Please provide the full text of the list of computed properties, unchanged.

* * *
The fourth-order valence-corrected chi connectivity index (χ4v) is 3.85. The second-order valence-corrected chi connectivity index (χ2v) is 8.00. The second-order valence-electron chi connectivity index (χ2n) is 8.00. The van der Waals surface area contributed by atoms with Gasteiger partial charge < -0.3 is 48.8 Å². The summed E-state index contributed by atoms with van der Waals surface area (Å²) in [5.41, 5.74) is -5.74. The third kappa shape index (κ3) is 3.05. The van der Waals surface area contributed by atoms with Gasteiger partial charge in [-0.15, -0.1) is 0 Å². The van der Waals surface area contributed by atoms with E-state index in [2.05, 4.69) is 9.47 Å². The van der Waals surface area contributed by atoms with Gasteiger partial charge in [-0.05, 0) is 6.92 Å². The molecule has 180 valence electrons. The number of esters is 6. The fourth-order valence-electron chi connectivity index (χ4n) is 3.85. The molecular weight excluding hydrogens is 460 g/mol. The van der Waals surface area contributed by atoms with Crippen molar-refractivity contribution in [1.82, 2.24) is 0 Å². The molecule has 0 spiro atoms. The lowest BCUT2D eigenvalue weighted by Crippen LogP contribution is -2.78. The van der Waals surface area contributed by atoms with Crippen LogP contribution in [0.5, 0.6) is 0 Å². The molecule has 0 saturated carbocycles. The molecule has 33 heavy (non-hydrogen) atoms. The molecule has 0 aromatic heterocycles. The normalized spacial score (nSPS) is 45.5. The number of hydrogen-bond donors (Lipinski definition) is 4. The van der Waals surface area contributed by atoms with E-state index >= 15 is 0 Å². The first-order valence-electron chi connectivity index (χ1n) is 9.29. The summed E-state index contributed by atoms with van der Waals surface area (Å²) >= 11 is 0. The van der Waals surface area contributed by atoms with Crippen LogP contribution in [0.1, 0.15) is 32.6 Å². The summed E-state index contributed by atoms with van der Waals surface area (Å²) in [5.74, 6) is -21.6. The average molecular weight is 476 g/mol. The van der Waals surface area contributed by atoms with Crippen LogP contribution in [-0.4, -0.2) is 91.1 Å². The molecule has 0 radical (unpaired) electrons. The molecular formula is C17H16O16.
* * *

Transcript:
The fourth-order valence-corrected chi connectivity index (χ4v) is 3.85. The second-order valence-corrected chi connectivity index (χ2v) is 8.00. The second-order valence-electron chi connectivity index (χ2n) is 8.00. The van der Waals surface area contributed by atoms with Gasteiger partial charge < -0.3 is 48.8 Å². The summed E-state index contributed by atoms with van der Waals surface area (Å²) in [5.41, 5.74) is -5.74. The third kappa shape index (κ3) is 3.05. The van der Waals surface area contributed by atoms with Gasteiger partial charge in [-0.15, -0.1) is 0 Å². The van der Waals surface area contributed by atoms with E-state index in [2.05, 4.69) is 9.47 Å². The van der Waals surface area contributed by atoms with Gasteiger partial charge in [-0.05, 0) is 6.92 Å². The molecule has 180 valence electrons. The number of esters is 6. The fourth-order valence-electron chi connectivity index (χ4n) is 3.85. The molecular weight excluding hydrogens is 460 g/mol. The van der Waals surface area contributed by atoms with Crippen molar-refractivity contribution in [1.82, 2.24) is 0 Å². The molecule has 0 spiro atoms. The lowest BCUT2D eigenvalue weighted by Crippen LogP contribution is -2.78. The van der Waals surface area contributed by atoms with Crippen LogP contribution in [0.5, 0.6) is 0 Å². The molecule has 0 saturated carbocycles. The molecule has 33 heavy (non-hydrogen) atoms. The molecule has 0 aromatic heterocycles. The normalized spacial score (nSPS) is 45.5. The number of hydrogen-bond donors (Lipinski definition) is 4. The van der Waals surface area contributed by atoms with E-state index >= 15 is 0 Å². The first-order valence-electron chi connectivity index (χ1n) is 9.29. The summed E-state index contributed by atoms with van der Waals surface area (Å²) >= 11 is 0. The van der Waals surface area contributed by atoms with Crippen LogP contribution in [0.1, 0.15) is 32.6 Å². The summed E-state index contributed by atoms with van der Waals surface area (Å²) in [5.74, 6) is -21.6. The average molecular weight is 476 g/mol. The van der Waals surface area contributed by atoms with Crippen LogP contribution in [-0.4, -0.2) is 91.1 Å². The molecule has 0 radical (unpaired) electrons. The molecular formula is C17H16O16.